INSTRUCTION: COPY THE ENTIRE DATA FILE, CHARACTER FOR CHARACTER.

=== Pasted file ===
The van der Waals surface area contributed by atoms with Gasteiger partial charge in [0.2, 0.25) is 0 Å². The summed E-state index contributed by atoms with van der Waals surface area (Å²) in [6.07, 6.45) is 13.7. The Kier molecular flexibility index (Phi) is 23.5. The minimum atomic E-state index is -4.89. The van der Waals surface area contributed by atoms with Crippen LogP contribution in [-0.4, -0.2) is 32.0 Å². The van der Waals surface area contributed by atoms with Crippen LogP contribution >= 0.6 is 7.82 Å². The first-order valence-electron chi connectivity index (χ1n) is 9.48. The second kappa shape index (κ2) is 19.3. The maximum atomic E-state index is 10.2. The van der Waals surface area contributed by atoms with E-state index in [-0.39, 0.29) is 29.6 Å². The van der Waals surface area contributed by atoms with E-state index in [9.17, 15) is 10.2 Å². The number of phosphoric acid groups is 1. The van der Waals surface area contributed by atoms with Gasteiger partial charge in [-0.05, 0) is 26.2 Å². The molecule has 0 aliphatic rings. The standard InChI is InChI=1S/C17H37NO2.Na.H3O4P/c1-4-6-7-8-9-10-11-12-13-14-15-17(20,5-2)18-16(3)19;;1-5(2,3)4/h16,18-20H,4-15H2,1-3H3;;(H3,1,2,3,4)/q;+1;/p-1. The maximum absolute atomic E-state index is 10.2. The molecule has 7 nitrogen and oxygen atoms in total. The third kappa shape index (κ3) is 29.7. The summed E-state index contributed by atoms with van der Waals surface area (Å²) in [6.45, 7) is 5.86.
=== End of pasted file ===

The van der Waals surface area contributed by atoms with Gasteiger partial charge in [0.2, 0.25) is 0 Å². The summed E-state index contributed by atoms with van der Waals surface area (Å²) in [6.07, 6.45) is 13.7. The Kier molecular flexibility index (Phi) is 23.5. The minimum atomic E-state index is -4.89. The van der Waals surface area contributed by atoms with Crippen LogP contribution in [-0.4, -0.2) is 32.0 Å². The van der Waals surface area contributed by atoms with Crippen LogP contribution >= 0.6 is 7.82 Å². The first-order valence-electron chi connectivity index (χ1n) is 9.48. The second kappa shape index (κ2) is 19.3. The maximum atomic E-state index is 10.2. The van der Waals surface area contributed by atoms with E-state index in [-0.39, 0.29) is 29.6 Å². The van der Waals surface area contributed by atoms with E-state index in [9.17, 15) is 10.2 Å². The number of phosphoric acid groups is 1. The van der Waals surface area contributed by atoms with Gasteiger partial charge in [-0.05, 0) is 26.2 Å². The molecule has 0 aliphatic rings. The standard InChI is InChI=1S/C17H37NO2.Na.H3O4P/c1-4-6-7-8-9-10-11-12-13-14-15-17(20,5-2)18-16(3)19;;1-5(2,3)4/h16,18-20H,4-15H2,1-3H3;;(H3,1,2,3,4)/q;+1;/p-1. The maximum absolute atomic E-state index is 10.2. The molecule has 7 nitrogen and oxygen atoms in total. The third kappa shape index (κ3) is 29.7. The summed E-state index contributed by atoms with van der Waals surface area (Å²) in [6.45, 7) is 5.86.